The editors of New Ideal are delighted to republish, with permission, chapter 6 from Free Market Revolution: How Ayn Rand’s Ideas Can End Big Government, by Yaron Brook and Don Watkins.
The Morality of Success
Most people take it for granted that morality means self-sacrifice. They believe you can be self-interested or you can be moral, but not both. This hasn’t always been the case, though.
In ancient Greece, where the science of ethics got its start, morality was not about self-sacrifice. The purpose of ethics, said the Greeks, is to rationally investigate what is good—to investigate the basic choices and character traits that distinguish a successful life from an unsuccessful life. A leading advocate of this pro-self orientation was Aristotle. Aristotle argued that the individual’s proper aim is what he called eudaimonia, which translates roughly into “happiness” or “flourishing.” The ethical man is not someone who surrenders his values, according to Aristotle. He is, rather, the “great-souled man,” the man who is “a perfectly good or excellent man” and as a result “deserves the greatest things.” And while most popular moralities emphasize the virtue of humility, Aristotle concluded that the great-souled man is justly proud—that indeed pride is the “crowning grace . . . of the virtues.”1
It was Christianity that banished the Aristotelian conception of ethics from the philosophic scene. Instead of praising the great-souled man, Christianity enshrined the poor and the meek. Instead of lionizing pride, it warned that pride goeth before a fall. It elevated service to God above the individual’s pursuit of his own welfare and commended obedience to the deity, even if it meant giving up earthly values—even if it meant murdering your own child.2
This anti-self approach to morality was later secularized by thinkers like Comte and Kant. Comte said your moral duty was to sacrifice your interests not to God but to Humanity. Kant said your moral duty was to sacrifice your interests to no one—sacrifice as an end in itself.3
In the twentieth century, Ayn Rand revived the Aristotelian tradition, making it more rigorous, more consistent, and more scientific. Indeed, Rand did more than that: In our view, she was the first philosopher to provide an objective foundation for ethics.
This is not a book about ethics. For readers interested in learning about Rand’s moral theory—including her arguments for why her theory is true—we refer you to her works, above all Atlas Shrugged (1957), The Virtue of Selfishness (1964), and Philosophy: Who Needs It (1982).4 Our goal in this chapter is only to describe her unique view of selfishness. Whether you come to agree with Rand’s morality or not, what we aim to show in the rest of the book is that it is rationally self-interested action that proliferates when markets are left free and that markets will not be left free until rationally self-interested action is prized.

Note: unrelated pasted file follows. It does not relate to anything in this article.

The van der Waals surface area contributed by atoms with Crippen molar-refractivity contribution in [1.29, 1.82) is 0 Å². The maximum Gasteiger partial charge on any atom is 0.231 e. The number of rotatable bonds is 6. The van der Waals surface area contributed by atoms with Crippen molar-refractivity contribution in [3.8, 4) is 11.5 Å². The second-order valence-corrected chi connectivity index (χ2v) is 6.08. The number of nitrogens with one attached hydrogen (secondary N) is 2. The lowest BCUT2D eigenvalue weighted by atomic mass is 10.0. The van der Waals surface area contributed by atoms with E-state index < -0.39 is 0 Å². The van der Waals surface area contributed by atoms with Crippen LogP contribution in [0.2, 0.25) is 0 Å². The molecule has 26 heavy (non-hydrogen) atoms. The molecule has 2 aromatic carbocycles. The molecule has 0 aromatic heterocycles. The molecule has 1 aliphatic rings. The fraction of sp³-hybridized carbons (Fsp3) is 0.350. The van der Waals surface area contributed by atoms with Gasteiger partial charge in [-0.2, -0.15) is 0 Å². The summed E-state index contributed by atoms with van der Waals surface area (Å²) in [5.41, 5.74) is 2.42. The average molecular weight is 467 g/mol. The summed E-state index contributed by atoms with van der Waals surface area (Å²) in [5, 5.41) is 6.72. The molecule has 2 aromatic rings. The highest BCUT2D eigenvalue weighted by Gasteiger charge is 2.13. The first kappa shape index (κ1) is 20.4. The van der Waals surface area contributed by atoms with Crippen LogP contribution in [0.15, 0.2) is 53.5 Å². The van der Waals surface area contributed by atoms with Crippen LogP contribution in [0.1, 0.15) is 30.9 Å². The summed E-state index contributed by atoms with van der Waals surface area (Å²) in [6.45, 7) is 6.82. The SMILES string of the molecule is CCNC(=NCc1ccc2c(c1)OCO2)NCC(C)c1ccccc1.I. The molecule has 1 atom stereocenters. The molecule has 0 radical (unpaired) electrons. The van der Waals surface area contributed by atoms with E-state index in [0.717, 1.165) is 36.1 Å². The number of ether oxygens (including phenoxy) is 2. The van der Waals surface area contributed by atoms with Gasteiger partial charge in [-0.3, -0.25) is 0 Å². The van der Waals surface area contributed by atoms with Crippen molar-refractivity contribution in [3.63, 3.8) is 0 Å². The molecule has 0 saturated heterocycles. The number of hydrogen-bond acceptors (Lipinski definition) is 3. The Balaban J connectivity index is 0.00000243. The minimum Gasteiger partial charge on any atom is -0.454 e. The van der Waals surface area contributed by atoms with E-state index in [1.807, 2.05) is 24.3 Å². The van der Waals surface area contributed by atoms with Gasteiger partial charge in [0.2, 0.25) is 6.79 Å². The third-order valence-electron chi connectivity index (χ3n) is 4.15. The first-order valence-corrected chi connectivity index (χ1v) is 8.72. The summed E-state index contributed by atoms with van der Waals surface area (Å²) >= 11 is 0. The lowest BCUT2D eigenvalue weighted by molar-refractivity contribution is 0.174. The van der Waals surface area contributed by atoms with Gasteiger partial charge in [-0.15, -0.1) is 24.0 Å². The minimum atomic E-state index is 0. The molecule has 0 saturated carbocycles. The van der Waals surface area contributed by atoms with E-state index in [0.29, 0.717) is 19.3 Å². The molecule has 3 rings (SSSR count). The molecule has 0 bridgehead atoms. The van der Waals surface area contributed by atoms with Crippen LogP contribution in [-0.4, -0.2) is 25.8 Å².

It’s Hard to Be Selfish
Here’s an idea for our next book: Don and Yaron’s Hedonist Guide to Health. The basic idea is this: The key to health is doing whatever you feel like doing. Sit on the couch. Smoke a pack a day. Eat pizza and doughnuts. Wash them down with a Heineken. Just do what you feel like and the result will be health. What do you think?
Most people recognize that what makes a person healthy is not a matter of opinion but a question of fact. Some things are objectively healthy for you and some things aren’t. Figuring out which is which requires scientific exploration: careful observation, ongoing experimentation, inductive reasoning, and fierce debate.
Well, just as you can’t make yourself healthy eating whatever you feel like, you can’t make yourself happy doing whatever you feel like. What promotes your life as a whole is a factual, scientific question: There are objective requirements of a happy and successful life. (The science that investigates those requirements is ethics.) The rationally selfish person is one who does his best to learn what these requirements are and then consistently puts that knowledge into practice.
“The purpose of morality,” Rand writes, “is to teach you, not to suffer and die, but to enjoy yourself and live.”5 We need morality to help us make choices that will foster success and happiness.
Nowadays, the word “happiness” conjures a subjective, fleeting state of pleasure or satisfaction. The modern image of a happy person is the free-spirited bohemian or the motivational speaker with the perma-grin. That is not what Rand means by happiness. To be happy, in her view, is to experience a deep, enduring, undiluted joy in living. Like every effect, happiness has a definite cause: the achievement of life-advancing values. Not just food and shelter, but an entire constellation of values that includes work, friendship, love, art, purpose, and self-esteem.